Large tree fern up to 12 m (40ft) tall with large (up to 6m long) triangular leaves, lacy blades
Scaly, brown stems fall off when dead, leaving oval scars
White hairs on stalks (unlike native hapuu, which has red hairs)
Trunk doesn't have the thick, soft fiber wrapping like the native hapuu
Native to Australia, introduced to Hawaii as an ornamental
Wind spread spores can travel over 12 km (7 miles) from parent plant, as seen when plants from Hana nurseries spread to Kipahulu Valley.
Fast growing and aggressively outcompetes native plants in the forest understory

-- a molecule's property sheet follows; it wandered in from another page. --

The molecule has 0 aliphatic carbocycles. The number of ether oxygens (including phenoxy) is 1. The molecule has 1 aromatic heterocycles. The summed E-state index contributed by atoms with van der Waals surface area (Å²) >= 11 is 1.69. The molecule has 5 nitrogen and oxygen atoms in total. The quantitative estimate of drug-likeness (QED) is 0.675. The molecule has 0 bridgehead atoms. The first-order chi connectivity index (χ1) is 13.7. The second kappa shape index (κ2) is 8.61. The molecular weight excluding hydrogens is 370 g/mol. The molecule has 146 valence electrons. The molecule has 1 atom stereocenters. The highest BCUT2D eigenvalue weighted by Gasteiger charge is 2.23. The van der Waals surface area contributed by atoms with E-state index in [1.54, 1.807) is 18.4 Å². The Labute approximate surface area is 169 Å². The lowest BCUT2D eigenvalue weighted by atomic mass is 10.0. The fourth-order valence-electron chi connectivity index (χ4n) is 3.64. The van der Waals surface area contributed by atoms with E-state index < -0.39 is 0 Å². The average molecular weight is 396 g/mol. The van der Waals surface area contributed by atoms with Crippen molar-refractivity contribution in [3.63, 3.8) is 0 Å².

Displaces native ferns, including the slower growing hapuu
Kauai: Spreading in native forests including Hanalei, Koloa, and Kokee. Landowners are asked to plant non-invasive alternates instead.
Oahu: Spreading in the Koolau and Waianae mountains. Landowners are asked to plant non-invasive alternates instead.
Maui: Widely cultivated and naturalized. Infesting Kipahulu Valley, Peahi, Haiku, and areas in West Maui.
Molokai: No infestations known in the wild, although planted in landscaped areas at several residences. MoMISC is working to educate community members to remove these plants and select non-invasive alternates.
Lanai: Presence/absence unknown
Kahoolawe: None known.
Big Island: Spreading from landscaped areas in Volcano, Laupahoehoe, Kona and other areas. Landowners are asked to plant non-invasive alternatives instead of non-native tree ferns.